Parents can make medical decisions for their children. After a child reaches the age of 18, however, and is viewed in the eyes of the law as an adult and a parent’s ability to make these decisions ends.
Fortunately, through the use of a few simple estate planning documents, young adults can avoid this situation as well as many others.
# 1 – Financial Power of Attorney
These documents appoint an agent to make a financial decision for a person who becomes incapacitated. These documents should be properly created by children so in case they become incapacitated, a parent can help make financial decisions.
Even though many young adults do not have much in the way of finances, it is often still a wise idea to appoint someone to make financial decisions for a child in case of incapacity.
# 2 – Medical Authorization
Young adults should make sure to properly execute Health Insurance Portability and Accountability Act (HIPP) authorization. This authorization allows medical professionals to share details of a child’s medical condition with the appointed agent. While many parents decide to authorize a parent under HIPAA to be informed about details, this is not always the case.
In many cases, this authorization is included as one section of a living will, which refers to an estate planning documents that reflect the type of care a child would like to receive in case they become incapacitated.
# 3 – Patient Advocate Designation
A young adult should properly create a patient advocate designation as well as a living will that nominate an agent to make medical decisions for the child in case the child becomes incapacitated. While it is almost always unpleasant for young people to think about the end of their life, it is often necessary to do so to address how end of life situations should be handled.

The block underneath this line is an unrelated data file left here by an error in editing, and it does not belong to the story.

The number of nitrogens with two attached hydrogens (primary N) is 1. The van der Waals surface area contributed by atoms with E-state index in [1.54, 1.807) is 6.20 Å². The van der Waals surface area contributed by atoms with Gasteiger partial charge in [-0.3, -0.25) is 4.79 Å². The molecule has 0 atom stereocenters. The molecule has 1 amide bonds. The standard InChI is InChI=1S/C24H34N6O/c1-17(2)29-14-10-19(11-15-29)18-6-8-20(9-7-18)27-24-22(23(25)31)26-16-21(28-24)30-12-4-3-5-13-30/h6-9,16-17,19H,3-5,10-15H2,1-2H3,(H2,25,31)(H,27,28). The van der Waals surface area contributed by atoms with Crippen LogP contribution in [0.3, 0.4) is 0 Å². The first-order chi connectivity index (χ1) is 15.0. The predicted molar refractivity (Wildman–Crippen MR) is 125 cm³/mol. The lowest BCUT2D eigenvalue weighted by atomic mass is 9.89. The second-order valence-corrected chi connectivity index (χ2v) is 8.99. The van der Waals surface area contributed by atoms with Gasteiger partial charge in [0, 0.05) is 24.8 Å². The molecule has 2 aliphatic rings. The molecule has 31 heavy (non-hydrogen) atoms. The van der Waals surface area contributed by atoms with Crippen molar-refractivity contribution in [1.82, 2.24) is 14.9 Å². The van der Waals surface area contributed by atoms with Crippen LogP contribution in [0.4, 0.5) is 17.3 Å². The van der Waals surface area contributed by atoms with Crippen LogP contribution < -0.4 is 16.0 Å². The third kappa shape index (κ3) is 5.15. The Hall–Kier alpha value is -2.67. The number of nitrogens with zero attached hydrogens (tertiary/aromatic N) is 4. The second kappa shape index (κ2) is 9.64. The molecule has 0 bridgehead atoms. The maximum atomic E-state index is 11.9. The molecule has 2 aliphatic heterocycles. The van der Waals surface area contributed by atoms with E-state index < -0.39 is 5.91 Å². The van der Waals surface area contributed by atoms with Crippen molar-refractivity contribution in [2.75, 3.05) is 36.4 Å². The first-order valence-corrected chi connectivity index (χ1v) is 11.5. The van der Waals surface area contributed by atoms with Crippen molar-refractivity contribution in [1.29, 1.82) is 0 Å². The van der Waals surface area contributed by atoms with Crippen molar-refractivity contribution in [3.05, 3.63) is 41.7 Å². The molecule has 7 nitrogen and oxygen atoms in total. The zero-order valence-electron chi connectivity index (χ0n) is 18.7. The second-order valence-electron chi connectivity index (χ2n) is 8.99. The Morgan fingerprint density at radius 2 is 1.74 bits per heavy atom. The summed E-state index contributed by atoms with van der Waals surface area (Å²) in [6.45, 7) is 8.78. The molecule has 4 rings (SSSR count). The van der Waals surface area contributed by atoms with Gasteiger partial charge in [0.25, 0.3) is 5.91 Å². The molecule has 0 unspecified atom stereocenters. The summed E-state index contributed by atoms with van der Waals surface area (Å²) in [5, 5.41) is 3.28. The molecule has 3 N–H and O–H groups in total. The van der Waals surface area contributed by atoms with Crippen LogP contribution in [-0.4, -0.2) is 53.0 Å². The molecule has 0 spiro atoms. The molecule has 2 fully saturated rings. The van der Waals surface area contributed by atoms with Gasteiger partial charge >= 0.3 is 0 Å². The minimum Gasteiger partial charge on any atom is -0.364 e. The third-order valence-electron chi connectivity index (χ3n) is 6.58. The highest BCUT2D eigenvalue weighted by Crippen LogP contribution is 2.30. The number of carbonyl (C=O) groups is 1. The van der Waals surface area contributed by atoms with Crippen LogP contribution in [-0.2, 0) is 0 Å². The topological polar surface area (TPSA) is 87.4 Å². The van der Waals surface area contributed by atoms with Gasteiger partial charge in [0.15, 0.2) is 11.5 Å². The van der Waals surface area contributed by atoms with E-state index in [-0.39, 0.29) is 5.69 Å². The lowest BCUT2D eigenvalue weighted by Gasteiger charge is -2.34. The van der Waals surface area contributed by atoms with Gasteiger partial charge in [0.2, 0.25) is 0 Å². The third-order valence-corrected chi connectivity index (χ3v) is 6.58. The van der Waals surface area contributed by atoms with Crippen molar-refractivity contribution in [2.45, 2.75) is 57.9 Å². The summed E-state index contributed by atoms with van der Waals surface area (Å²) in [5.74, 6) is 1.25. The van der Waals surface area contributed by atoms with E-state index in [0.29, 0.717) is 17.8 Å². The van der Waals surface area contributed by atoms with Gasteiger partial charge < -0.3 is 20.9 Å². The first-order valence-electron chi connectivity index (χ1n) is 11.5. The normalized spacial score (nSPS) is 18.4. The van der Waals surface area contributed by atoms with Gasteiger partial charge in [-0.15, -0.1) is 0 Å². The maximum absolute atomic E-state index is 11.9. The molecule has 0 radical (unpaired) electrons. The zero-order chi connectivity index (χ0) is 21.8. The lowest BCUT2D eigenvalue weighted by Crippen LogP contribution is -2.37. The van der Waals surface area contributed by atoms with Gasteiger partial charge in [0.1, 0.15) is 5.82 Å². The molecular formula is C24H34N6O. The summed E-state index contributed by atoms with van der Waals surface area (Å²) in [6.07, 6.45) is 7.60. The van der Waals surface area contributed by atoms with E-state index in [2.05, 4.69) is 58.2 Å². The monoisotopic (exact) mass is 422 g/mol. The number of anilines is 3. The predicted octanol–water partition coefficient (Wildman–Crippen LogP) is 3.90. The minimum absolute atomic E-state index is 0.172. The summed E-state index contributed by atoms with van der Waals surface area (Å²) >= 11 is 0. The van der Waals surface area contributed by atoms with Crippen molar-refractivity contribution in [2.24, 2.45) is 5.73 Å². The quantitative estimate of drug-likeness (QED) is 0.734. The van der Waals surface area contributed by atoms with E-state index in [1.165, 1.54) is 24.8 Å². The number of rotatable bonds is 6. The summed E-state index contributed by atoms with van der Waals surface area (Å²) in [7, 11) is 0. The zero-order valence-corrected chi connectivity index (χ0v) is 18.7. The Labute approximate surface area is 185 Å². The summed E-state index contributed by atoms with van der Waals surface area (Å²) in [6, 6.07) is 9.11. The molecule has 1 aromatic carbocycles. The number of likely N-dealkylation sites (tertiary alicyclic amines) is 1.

Living wills frequently details about what type of life-prolonging measures a child would like to receive they are incapacitated.
What Happens without these Documents
If young adults fail to create these documents, parents will be required to file actions to become appointed guardians of a child so the parent can make medical decisions on the child’s behalf. This frequently means that the parent will be required to pay additional expenses as well as gain access to medical records.
It also takes additional time for these legal actions to result in the parent being granted authorization to make these decisions. By creating these documents in advance, a child can help a parent avoid many undesirable consequences.
Speak with a Skilled Estate Planning Lawyer
There is no age at which someone should wait to begin estate planning. Instead, estate planning is valuable no matter how old a person is. Young adults can benefit just as much as anyone else from estate planning.
If you or a loved one needs the assistance of an experienced estate planning lawyer, do not hesitate to contact Ettinger Estate Planning today.